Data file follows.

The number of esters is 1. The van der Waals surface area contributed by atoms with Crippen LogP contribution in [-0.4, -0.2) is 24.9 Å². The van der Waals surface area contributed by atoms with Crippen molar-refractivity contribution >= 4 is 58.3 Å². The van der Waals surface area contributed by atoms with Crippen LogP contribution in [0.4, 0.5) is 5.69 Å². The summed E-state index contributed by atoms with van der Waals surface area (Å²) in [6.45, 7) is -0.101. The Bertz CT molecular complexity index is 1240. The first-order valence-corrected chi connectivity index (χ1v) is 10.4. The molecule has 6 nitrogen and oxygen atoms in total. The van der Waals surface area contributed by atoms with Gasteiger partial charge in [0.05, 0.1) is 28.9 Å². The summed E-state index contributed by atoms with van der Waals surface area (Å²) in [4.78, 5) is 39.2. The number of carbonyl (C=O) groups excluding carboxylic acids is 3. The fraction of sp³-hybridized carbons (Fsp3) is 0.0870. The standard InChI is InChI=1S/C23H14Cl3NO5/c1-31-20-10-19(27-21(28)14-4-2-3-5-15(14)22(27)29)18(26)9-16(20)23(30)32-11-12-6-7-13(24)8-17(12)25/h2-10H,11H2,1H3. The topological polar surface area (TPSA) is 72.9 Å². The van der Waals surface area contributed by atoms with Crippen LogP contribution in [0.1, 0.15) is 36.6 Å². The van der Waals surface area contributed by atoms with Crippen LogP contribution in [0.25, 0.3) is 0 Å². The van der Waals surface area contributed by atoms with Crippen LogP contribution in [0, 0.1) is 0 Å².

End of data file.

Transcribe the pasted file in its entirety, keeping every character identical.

The number of esters is 1. The van der Waals surface area contributed by atoms with Crippen LogP contribution in [-0.4, -0.2) is 24.9 Å². The van der Waals surface area contributed by atoms with Crippen molar-refractivity contribution >= 4 is 58.3 Å². The van der Waals surface area contributed by atoms with Crippen LogP contribution in [0.4, 0.5) is 5.69 Å². The summed E-state index contributed by atoms with van der Waals surface area (Å²) in [6.45, 7) is -0.101. The Bertz CT molecular complexity index is 1240. The first-order valence-corrected chi connectivity index (χ1v) is 10.4. The molecule has 6 nitrogen and oxygen atoms in total. The van der Waals surface area contributed by atoms with Gasteiger partial charge in [0.05, 0.1) is 28.9 Å². The summed E-state index contributed by atoms with van der Waals surface area (Å²) in [4.78, 5) is 39.2. The number of carbonyl (C=O) groups excluding carboxylic acids is 3. The fraction of sp³-hybridized carbons (Fsp3) is 0.0870. The standard InChI is InChI=1S/C23H14Cl3NO5/c1-31-20-10-19(27-21(28)14-4-2-3-5-15(14)22(27)29)18(26)9-16(20)23(30)32-11-12-6-7-13(24)8-17(12)25/h2-10H,11H2,1H3. The topological polar surface area (TPSA) is 72.9 Å². The van der Waals surface area contributed by atoms with Crippen LogP contribution in [0.1, 0.15) is 36.6 Å². The van der Waals surface area contributed by atoms with Crippen LogP contribution in [0.25, 0.3) is 0 Å². The van der Waals surface area contributed by atoms with Crippen LogP contribution in [0, 0.1) is 0 Å².